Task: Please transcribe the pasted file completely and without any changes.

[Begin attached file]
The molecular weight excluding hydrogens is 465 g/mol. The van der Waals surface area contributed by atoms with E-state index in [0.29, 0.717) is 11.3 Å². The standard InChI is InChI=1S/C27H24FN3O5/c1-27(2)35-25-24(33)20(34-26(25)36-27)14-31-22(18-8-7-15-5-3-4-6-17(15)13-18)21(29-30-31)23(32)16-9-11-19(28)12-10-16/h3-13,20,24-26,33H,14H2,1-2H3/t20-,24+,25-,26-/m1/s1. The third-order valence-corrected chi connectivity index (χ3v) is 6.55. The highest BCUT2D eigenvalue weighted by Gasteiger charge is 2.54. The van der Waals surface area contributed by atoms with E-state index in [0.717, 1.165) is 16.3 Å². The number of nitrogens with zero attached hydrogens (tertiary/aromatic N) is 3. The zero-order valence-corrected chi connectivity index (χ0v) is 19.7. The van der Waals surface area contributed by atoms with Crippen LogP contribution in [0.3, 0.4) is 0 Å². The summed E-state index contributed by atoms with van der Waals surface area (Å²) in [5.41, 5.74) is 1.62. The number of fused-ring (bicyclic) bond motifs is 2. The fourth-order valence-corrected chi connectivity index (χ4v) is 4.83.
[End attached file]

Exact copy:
The molecular weight excluding hydrogens is 465 g/mol. The van der Waals surface area contributed by atoms with E-state index in [0.29, 0.717) is 11.3 Å². The standard InChI is InChI=1S/C27H24FN3O5/c1-27(2)35-25-24(33)20(34-26(25)36-27)14-31-22(18-8-7-15-5-3-4-6-17(15)13-18)21(29-30-31)23(32)16-9-11-19(28)12-10-16/h3-13,20,24-26,33H,14H2,1-2H3/t20-,24+,25-,26-/m1/s1. The third-order valence-corrected chi connectivity index (χ3v) is 6.55. The highest BCUT2D eigenvalue weighted by Gasteiger charge is 2.54. The van der Waals surface area contributed by atoms with E-state index in [0.717, 1.165) is 16.3 Å². The number of nitrogens with zero attached hydrogens (tertiary/aromatic N) is 3. The zero-order valence-corrected chi connectivity index (χ0v) is 19.7. The van der Waals surface area contributed by atoms with Crippen LogP contribution in [0.3, 0.4) is 0 Å². The summed E-state index contributed by atoms with van der Waals surface area (Å²) in [5.41, 5.74) is 1.62. The number of fused-ring (bicyclic) bond motifs is 2. The fourth-order valence-corrected chi connectivity index (χ4v) is 4.83.